When TIME announced on Thursday that Egypt’s Defense Minister, Gen. Abdul Fattah al-Sisi, had topped TIME’s 2013 Person of the Year poll with more than 440,000 votes his supporters were triumphant. Ahmed Abu Hashima, an Egyptian steel magnate and Sisi supporter, was one of the first to publicly congratulate Sisi on Twitter. Writing in Arabic, he called the victory an, “appreciation for [Sisi's] national role and the love of Egyptians towards him.”
Sisi’s success reflected the genuine popularity of a man who led what was essentially a military coup in July against the democratically elected government of then President Mohammed Morsi. Sisi remains the most powerful political figure in Egypt. The win was driven by hundreds of thousands of votes from inside Egypt; the country of about 85 million provided more votes than more populous nations like India and the United States. Many of those voters came via websites like Alwafd.org, one of the several Egyptian news portals that drove voters to the poll. These included youm7.com and el-balad.com. These sites tracked the voting throughout the week and informed readers when voting would close and how close the gap was between Sisi and the person who came second, Turkey’s Prime Minister Recep Tayyip Erdogan.
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TIME’s Person of the Year is chosen by the magazine’s editors and will be announced on Wednesday, Dec. 11. Part of the Sisi vote may have been driven by a desire among his supporters to sway the editors’ decision. An article earlier this week in El-Balad linked to the online poll page and asked, “Would (the editors) listen to Egyptian votes and select their Defense Minister as the man of the year for 2013 so his picture could be printed on the cover of the world’s most famous magazine in its annual issue?”
Al-Wafd in particular has made no secret of its Sisi cheerleading. The website and newspaper are extensions of the Wafd Party, an opposition party that has been heavily pro-military and critical of Morsi’s allies in the Muslim Brotherhood. Wafd strongly backed Sisi’s ouster of Morsi. Wafd Party president Sayed Al-Badawi has already endorsed the widely-rumored idea of Sisi running for president next year.
“It wasn’t an organized campaign. But the voting did come from certain news outlets. These are all newspapers that back the direction of the country and the secular trend,” said Moustafa Shafiq, managing editor for Al-Wafd. “People feel very strongly and I’m sure there was a lot of repeat voting.”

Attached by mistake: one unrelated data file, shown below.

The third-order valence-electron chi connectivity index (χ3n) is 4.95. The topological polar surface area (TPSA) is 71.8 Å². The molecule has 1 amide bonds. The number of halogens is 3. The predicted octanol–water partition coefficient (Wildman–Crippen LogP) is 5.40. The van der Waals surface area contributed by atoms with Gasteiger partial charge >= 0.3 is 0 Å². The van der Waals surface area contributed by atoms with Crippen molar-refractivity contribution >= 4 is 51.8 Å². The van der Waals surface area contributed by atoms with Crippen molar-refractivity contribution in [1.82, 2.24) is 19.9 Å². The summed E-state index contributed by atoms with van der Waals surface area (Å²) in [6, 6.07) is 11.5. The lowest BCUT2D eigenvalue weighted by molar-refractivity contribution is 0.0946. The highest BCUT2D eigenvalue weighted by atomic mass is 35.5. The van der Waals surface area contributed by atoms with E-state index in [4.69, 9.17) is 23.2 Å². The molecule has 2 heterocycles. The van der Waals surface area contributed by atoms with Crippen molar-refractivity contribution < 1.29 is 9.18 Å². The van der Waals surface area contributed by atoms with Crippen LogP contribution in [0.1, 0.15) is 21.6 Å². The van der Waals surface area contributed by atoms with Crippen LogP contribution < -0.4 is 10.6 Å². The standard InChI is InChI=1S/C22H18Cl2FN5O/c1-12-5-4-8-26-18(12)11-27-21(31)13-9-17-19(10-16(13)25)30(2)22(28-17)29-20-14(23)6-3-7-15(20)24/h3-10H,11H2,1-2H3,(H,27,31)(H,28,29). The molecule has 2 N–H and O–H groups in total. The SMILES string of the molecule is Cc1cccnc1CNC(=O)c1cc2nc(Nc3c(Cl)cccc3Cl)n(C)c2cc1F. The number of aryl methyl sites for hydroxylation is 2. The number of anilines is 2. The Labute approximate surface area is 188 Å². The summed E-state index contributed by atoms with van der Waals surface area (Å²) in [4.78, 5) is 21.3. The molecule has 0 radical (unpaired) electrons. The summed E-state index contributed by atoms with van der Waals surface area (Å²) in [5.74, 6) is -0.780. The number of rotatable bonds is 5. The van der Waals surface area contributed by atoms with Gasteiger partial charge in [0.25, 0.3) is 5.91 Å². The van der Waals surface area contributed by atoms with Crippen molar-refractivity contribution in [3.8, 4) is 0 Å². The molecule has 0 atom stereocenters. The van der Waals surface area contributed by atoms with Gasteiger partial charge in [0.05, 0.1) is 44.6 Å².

A survey of the most prominent pro-Sisi Facebook pages in Arabic and English doesn’t reveal a massive organized get-out-the-vote campaign. Most users simply linked to the poll and later noted its results with satisfaction in growing numbers of comments. Months after the military takeover, the results suggest Sisi’s popular support has staying power. “He’s a man who represents the will of the people,” said Shafiq. (The result also suggest that the Internet remains a key factor in Egyptian politics. Social media played a key role in the 2011 revolution that ousted then President Hosni Mubarak.)
Part of the motivation for Sisi voters may also have been a desire among supporters of the military to change the image of the military takeover. Many backers of the military coup have felt misunderstood and unfairly judged by Western governments, human rights organizations and correspondents.
A spokesman for the Egyptian military, speaking on condition that his name not be published, said the Sisi votes were proof of the enduring social support for the military’s actions and Sisi’s leadership in general.
“This doesn’t tell us anything that Egyptians did not already know. But perhaps it is a good time for the whole world to see it clearly,” he said.
In less than a year Sisi has become a household name with his face appearing on T-shirts, banners and chocolates. But the true level of his popularity can only be tested at the voting booth. Speculation as to his intentions has been a media obsession in Egypt for months. The elections are set for sometime in the first half of 2014, pending ratification of a new constitution.